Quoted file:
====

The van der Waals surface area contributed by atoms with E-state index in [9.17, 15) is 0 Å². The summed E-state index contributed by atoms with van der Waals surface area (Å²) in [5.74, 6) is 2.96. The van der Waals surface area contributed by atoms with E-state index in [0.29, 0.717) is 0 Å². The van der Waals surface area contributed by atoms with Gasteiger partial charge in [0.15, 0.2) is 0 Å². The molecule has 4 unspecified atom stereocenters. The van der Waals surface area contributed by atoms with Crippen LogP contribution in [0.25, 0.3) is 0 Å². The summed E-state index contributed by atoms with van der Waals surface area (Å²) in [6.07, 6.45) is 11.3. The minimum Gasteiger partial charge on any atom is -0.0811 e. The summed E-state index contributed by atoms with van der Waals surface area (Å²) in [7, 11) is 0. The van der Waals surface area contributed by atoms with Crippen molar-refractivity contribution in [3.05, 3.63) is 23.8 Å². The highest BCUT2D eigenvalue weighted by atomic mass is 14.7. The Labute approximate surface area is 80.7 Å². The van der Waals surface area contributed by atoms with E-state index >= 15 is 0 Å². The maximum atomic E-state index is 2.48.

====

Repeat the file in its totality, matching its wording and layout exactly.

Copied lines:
The van der Waals surface area contributed by atoms with E-state index in [9.17, 15) is 0 Å². The summed E-state index contributed by atoms with van der Waals surface area (Å²) in [5.74, 6) is 2.96. The van der Waals surface area contributed by atoms with E-state index in [0.29, 0.717) is 0 Å². The van der Waals surface area contributed by atoms with Gasteiger partial charge in [0.15, 0.2) is 0 Å². The molecule has 4 unspecified atom stereocenters. The van der Waals surface area contributed by atoms with Crippen LogP contribution in [0.25, 0.3) is 0 Å². The summed E-state index contributed by atoms with van der Waals surface area (Å²) in [6.07, 6.45) is 11.3. The minimum Gasteiger partial charge on any atom is -0.0811 e. The summed E-state index contributed by atoms with van der Waals surface area (Å²) in [7, 11) is 0. The van der Waals surface area contributed by atoms with Crippen molar-refractivity contribution in [3.05, 3.63) is 23.8 Å². The highest BCUT2D eigenvalue weighted by atomic mass is 14.7. The Labute approximate surface area is 80.7 Å². The van der Waals surface area contributed by atoms with E-state index >= 15 is 0 Å². The maximum atomic E-state index is 2.48.